That set her on another quest. She was determined to get her black belt. Back in the day a female was not able to collect points for promotion but had to do a series of katas, tumbles, sugiashi moves, and pass the elders’ scrutinizing requests. It would take 3 years to complete the Nage no kata, Newaza kata, Ju No kata with absolutely no flaws. During this time, Nat used to tour with her instructor, Sensei Yasuyuki Sakabe, and demonstrate Nage no Kata at various sport fairs, and at other dojos. She literally practiced 7 days a week seeking perfection. In the meantime, Nat also initiated having girls do the timing tables which was all male at the time. That opened the way for females to take a bigger role in judo. She mustered up enough courage to volunteer as a referee. She did this for several years and got to referee at the high school nationals and was a registered National referee.

High school judo started in 1974, she was just a junior but tried to practice with them. In 1975, after she graduated from high school, she started to help the Pearl City High School Judo team as the assistant instructor – yes, she made her black belt by then. Eventually she became the team’s manager, taking them around to other schools for practice and on longer journeys to the outer islands.

After a few years she became the head coach at Waipahu High School while the former coaching staff stepped away for a year. Nat eventually returned to her former high school.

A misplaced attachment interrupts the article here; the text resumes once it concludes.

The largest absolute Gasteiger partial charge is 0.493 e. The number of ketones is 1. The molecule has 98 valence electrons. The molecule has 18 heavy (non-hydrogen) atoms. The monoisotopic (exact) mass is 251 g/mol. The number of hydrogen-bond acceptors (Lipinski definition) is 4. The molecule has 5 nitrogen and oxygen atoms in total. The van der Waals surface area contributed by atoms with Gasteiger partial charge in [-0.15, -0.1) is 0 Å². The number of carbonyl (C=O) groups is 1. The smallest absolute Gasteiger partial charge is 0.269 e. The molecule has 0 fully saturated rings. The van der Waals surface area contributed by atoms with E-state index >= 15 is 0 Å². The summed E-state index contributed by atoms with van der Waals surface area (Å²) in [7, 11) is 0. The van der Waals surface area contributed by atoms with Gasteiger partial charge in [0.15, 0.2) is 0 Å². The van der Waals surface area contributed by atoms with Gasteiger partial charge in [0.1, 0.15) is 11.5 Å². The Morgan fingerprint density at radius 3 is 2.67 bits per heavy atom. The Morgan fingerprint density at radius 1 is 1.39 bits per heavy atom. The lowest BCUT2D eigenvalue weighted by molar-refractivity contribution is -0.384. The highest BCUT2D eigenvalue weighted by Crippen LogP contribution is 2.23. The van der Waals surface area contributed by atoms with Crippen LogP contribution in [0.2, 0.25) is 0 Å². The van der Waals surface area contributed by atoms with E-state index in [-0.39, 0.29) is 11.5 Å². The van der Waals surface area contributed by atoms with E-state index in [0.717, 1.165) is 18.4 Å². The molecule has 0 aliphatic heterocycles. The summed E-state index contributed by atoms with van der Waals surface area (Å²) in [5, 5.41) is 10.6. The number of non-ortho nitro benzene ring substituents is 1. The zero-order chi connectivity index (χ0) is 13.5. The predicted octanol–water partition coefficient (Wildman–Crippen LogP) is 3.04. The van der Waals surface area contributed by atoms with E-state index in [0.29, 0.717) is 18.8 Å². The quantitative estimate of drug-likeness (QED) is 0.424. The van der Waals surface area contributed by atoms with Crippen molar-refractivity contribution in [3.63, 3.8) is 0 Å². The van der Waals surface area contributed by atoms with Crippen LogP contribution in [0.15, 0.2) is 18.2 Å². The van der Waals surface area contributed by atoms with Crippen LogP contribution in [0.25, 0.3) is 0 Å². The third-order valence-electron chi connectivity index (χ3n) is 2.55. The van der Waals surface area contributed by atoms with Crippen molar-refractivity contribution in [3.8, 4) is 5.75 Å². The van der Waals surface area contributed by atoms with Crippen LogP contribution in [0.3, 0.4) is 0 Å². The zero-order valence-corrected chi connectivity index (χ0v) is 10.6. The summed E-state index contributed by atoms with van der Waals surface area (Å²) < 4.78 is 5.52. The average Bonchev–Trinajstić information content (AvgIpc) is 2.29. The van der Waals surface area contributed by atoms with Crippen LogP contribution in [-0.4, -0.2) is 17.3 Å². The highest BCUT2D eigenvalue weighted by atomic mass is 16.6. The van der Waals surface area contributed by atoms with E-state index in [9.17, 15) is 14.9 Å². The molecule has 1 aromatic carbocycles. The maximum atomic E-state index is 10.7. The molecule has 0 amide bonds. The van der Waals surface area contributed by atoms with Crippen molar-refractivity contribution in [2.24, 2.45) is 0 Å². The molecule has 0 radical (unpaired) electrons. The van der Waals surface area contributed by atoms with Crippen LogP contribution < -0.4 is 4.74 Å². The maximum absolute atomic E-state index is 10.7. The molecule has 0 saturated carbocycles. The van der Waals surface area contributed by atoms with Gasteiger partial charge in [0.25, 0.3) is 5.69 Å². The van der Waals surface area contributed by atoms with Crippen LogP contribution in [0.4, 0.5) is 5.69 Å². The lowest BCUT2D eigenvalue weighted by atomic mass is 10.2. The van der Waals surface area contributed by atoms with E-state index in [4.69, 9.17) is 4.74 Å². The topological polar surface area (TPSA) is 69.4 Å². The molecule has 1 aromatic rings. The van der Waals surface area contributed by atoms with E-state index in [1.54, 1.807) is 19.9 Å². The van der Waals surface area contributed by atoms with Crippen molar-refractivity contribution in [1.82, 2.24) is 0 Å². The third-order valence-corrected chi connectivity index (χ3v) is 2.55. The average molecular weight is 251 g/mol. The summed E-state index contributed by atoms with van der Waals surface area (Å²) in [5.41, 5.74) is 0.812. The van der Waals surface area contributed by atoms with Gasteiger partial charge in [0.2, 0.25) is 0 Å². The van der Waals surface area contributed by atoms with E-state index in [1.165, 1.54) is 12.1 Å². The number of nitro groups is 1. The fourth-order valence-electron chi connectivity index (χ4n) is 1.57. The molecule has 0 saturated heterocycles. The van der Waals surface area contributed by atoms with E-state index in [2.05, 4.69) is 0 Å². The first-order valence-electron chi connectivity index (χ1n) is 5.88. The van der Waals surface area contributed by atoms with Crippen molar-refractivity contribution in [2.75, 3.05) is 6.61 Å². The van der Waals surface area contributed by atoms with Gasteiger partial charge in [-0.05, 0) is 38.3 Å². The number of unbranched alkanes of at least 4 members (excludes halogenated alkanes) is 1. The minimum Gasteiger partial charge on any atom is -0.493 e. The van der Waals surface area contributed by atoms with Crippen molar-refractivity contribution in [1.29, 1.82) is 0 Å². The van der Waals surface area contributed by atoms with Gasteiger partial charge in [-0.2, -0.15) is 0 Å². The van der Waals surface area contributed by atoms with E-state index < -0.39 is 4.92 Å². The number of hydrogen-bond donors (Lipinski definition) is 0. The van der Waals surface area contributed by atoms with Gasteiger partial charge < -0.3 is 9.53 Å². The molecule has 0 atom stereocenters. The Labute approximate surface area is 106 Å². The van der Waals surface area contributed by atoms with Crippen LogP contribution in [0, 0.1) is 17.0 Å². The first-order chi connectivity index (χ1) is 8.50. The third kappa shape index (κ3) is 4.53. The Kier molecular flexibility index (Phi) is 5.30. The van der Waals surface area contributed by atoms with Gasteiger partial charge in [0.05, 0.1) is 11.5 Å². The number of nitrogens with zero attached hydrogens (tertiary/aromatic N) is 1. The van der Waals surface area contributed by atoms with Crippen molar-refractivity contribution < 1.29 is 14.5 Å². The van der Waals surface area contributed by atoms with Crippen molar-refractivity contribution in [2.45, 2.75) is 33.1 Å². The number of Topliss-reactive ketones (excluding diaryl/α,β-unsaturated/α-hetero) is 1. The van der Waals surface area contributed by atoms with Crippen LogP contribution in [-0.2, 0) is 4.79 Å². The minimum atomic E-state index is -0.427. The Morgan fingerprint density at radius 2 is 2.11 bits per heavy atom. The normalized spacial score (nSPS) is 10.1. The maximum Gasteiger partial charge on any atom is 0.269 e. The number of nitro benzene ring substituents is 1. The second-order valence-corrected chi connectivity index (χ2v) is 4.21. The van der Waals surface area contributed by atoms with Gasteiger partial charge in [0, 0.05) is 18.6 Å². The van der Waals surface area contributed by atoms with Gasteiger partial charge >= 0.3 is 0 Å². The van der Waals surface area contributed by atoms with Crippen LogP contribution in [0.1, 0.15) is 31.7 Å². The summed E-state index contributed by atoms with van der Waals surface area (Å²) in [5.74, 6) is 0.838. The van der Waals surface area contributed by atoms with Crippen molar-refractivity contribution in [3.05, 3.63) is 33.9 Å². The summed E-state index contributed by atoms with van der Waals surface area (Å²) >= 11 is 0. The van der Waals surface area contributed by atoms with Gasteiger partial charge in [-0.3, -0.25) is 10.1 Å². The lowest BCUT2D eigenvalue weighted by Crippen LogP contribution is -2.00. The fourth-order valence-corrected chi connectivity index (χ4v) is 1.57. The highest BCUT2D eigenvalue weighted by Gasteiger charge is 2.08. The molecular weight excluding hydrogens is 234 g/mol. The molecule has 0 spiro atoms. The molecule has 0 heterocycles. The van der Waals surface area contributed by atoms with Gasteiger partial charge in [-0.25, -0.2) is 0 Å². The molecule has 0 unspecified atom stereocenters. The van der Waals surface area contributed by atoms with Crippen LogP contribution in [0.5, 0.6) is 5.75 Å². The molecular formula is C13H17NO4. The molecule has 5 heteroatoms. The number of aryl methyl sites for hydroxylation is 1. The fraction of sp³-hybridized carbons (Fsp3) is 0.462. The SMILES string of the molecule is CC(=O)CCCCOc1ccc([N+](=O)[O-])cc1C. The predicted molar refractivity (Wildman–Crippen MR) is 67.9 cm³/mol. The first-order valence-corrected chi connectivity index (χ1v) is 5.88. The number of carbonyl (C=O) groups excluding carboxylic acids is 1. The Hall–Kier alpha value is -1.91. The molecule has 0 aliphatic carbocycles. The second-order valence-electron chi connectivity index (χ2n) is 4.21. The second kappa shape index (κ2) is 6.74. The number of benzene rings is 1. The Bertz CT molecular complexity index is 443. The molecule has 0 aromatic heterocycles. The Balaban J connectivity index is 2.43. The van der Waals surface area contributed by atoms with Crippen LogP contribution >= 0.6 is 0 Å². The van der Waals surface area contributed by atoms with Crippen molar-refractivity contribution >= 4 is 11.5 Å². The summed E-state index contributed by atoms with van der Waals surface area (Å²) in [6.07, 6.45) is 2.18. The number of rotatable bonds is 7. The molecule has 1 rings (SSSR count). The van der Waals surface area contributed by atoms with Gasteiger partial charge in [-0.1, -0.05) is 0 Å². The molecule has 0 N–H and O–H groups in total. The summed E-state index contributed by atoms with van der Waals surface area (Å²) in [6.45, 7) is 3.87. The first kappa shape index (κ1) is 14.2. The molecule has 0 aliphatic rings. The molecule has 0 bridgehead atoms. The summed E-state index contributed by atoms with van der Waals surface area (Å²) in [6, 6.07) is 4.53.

W H S Judo Team

W H S Judo Team

© 2023, USJF, all rights reserved

From High School to Collegiate level judo…

A young Sensei Natalie

A young Sensei Natalie

© 2023, USJF, all rights reserved

A young Sensei Natalie

A young Sensei Natalie

© 2023, USJF, all rights reserved

While in college a bunch of her friends decided to go to a national collegiate tournament. The University of Hawaii allowed her to enter the tournament but had to be ‘unattached’ or non-affiliated from the school. The tournament was held at the University of Iowa and her friend placed 2nd and she placed 3rd. It was the first time Hawaii went so far to compete at the University of Iowa.

Shimizu, a Judo Standout

Shimizu, a Judo Standout

© 2023, USJF, all rights reserved


Excerpt from UH’s Shimizu a Judo Standout by Jack Wyatt, Special to the Star-Bulletin

“…University of Hawaii’s Natalie Shimizu (Maiden Name) has been casting boys aside for years. And she’s not about to stop. A heartbreaker, you ask.” No, Shimizu, a 21-year old sophomore art major, holds a first degree black belt in judo and she is fresh from the National Collegiate Athletic Association’s (NCAA) judo championships, where she placed third in the women’s open division. The championships were held recently at Cedar Falls, Iowa.”


For the first time, Hawaii tried to start an international tournament called the Pacific Rim Judo Championships. All countries along the rim of the Pacific Ocean were invited. Nat joined the committee to create the program booklet and she enjoyed the opportunity very much. This was a great learning experience for her – observing a tournament from a different perspective. This tournament; however, was also unknowingly her last competition…

Her coach at the time was disappointed with her attendance at club practice. She was exhausted from training for months for the collegiate tournament and decided to take a leave to unwind even though the tournament was only 3 months away. Within those 3 months, she only practiced a couple times at the dojo, although at home she did shadow uchikomis, ran for miles, and lifted weights by herself. Nat worked on mental health with meditation and game plays in her head. The day of the tournament, she realized she should have trained harder, but “it is what it is.”

Her coach gave her such an attitude and spoke so rudely to her in front